*Dear Doctor Math,*

I saw a poll today that said Obama is up 7 percentage points in Ohio with a margin of error of 4%. So does that mean he could actually be losing there? Also, how can they come up with these numbers just by asking a few hundred people?

A Concerned Citizen

Those are good questions, ACC, and they're related. To answer them, I should talk a little about how polling works and what the various numbers mean. First off, polling is an imperfect attempt at predicting the future. No one knows for sure what's going to happen on election day, and sometimes (see Florida in 2000) it's hard to figure out what

I saw a poll today that said Obama is up 7 percentage points in Ohio with a margin of error of 4%. So does that mean he could actually be losing there? Also, how can they come up with these numbers just by asking a few hundred people?

A Concerned Citizen

*did*happen even after the election. But polls are our best guess, and usually they do a pretty good job.

To conduct a poll, a news agency like CBS or Reuters or a public opinion firm like Rasmussen gets a staff of questioners to each call a handful of people and ask them their opinion on things, like how they're planning to vote. Since it takes time and money to make the calls, the pollsters typically limit themselves to something like a few thousand people. Of course, a lot of people (like young people who don't have landlines and probably vote Democratic, but never mind...) don't answer, so by the time the pollsters compile all their data together, they've got maybe 1000 quality responses to go on. From here they try to figure out what the remaining millions of people in the state or country are thinking, and then they report that information, thereby influencing the way people think, but that's another story.

So, the first question is, how do they know they didn't just ask all the wrong people? And the answer is they don't know for sure, of course, but if their methods are sound they can say with a reasonable degree of certainty that their polling numbers reflect the larger population. Think of Mario Batali tasting a single spoonful out of a pot of marinara sauce to see if it needs more oregano. Of course, it's possible he just got the most oreganoed spoonful in the whole pot, but if he's done a good job of stirring it up beforehand, he can be reasonably sure that his sample was

*representative*of the distribution of the whole. But it would still be embarrassing for him to be wrong, so it would be nice to at least have some idea how

*much*of a risk he was taking or maybe if he should taste it again.

That's where the "margin of error" comes in. The error that pollsters give is an indication of how sure they are that the sample they chose is a reasonable reflection of the population at large. For reasons I hope to get into someday (involving The Central Limit Theorem), the pollsters assume that the "true" value of the thing they're estimating follows a bell-shaped curve centered around their estimate. So, if they're trying to figure out how many people in Ohio are going to vote for Obama, they take the results from their poll (49% in the latest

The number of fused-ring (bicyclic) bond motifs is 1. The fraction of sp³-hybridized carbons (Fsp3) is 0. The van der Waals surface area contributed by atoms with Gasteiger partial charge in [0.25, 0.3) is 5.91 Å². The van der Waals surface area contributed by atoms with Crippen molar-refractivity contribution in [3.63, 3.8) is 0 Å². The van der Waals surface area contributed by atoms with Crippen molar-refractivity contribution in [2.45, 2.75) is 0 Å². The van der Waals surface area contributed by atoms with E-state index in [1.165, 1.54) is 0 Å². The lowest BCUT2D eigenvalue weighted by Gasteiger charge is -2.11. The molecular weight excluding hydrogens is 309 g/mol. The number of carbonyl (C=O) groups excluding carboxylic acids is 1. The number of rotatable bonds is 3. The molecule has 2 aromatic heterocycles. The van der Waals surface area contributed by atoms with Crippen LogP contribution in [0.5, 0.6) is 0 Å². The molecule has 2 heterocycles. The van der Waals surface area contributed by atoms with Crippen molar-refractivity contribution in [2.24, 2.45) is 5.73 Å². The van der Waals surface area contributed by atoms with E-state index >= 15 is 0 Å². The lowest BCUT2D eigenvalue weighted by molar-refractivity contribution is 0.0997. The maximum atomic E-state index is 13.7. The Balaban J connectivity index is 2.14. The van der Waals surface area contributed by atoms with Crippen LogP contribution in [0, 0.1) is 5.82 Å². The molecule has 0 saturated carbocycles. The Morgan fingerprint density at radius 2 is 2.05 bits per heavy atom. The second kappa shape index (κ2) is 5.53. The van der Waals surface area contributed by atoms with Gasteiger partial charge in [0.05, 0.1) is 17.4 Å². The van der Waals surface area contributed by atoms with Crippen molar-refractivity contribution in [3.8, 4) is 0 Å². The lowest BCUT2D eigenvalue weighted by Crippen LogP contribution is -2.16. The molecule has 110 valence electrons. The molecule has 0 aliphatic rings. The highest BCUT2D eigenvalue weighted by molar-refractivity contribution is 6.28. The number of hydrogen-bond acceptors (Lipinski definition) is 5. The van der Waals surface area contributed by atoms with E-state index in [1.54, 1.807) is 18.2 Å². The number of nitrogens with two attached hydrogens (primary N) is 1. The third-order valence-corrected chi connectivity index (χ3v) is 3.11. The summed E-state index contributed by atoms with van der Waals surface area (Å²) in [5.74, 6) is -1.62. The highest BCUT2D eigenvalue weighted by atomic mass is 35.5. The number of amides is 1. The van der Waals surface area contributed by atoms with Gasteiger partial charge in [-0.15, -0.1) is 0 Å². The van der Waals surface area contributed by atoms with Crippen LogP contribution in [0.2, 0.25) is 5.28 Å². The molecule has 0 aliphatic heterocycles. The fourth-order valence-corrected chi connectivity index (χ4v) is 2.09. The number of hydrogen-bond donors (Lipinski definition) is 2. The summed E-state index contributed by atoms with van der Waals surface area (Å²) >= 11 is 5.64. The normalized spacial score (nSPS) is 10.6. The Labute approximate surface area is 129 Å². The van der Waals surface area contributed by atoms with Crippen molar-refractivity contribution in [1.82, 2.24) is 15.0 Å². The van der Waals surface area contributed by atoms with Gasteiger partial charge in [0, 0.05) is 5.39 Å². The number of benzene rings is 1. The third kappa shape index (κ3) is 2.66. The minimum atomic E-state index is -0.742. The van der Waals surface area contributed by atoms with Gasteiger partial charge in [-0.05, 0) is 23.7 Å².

*Columbus Dispatch*poll) and say that the actual percentage of people planning to vote for Obama has a

*probability distribution*forming a bell-curve centered around 49%. That means they can actually quantify the probability that their estimate is off by any given amount. The

*margin of error*is the amount of deviation it takes before the pollsters can say with 95% probability that the true value is within that much of the estimate. They pick 95% mostly out of convention and the fact that it's easy to compute. Here, the key factor is the number of respondents--a rough formula for the margin of error (at the 95% level) for a sample of N people is , which for 1000 people comes out to be about 0.03, or 3%. They might occasionally bump it up to 4% just to be extra sure.

Now, to answer your question, does this mean that McCain could actually be ahead? After all, the 7 point difference is less than twice the margin of error, so if we add that much to McCain and take it away from Obama, it does put McCain on top. It's possible, as I mentioned above, that the pollsters just asked enough of the wrong people to skew the numbers. In fact, if you've been paying close attention to what I said about the true value having a bell-curve distribution, you might have noticed that actually the situation is in some sense

*worse*than just that. That 4% number is just the cutoff for the 95% confidence interval; it could be (with about 5% probability) that the poll is off by even

*more*than 4%. Should we just throw up our hands and quit?

The important thing to remember here is that the margin of error isn't the end of the story. The bell-shaped curve which gave us the error calculation also shows us that it's more likely than not that our estimate is close to the truth. So again, we can quantify the degree of certainty that we have in estimating the difference between Obama's percentage and McCain's. Using a formula (that I admit I had to look up), we can compute that the

*standard error*, a measure of how spread out the distribution is, in that estimation of the 7% Obama-McCain gap in Ohio is about 0.03. That means the bell-curve is pretty narrowly distributed around the guess. According to the bell-curve distribution, this gives a probability of about 99% that Obama is "truly" ahead in Ohio.

So, yes, even if those polling numbers are correct, it is possible that McCain's ahead, but I wouldn't bet on it (unless someone was giving me greater than 100-to-1 odds).

-DrM

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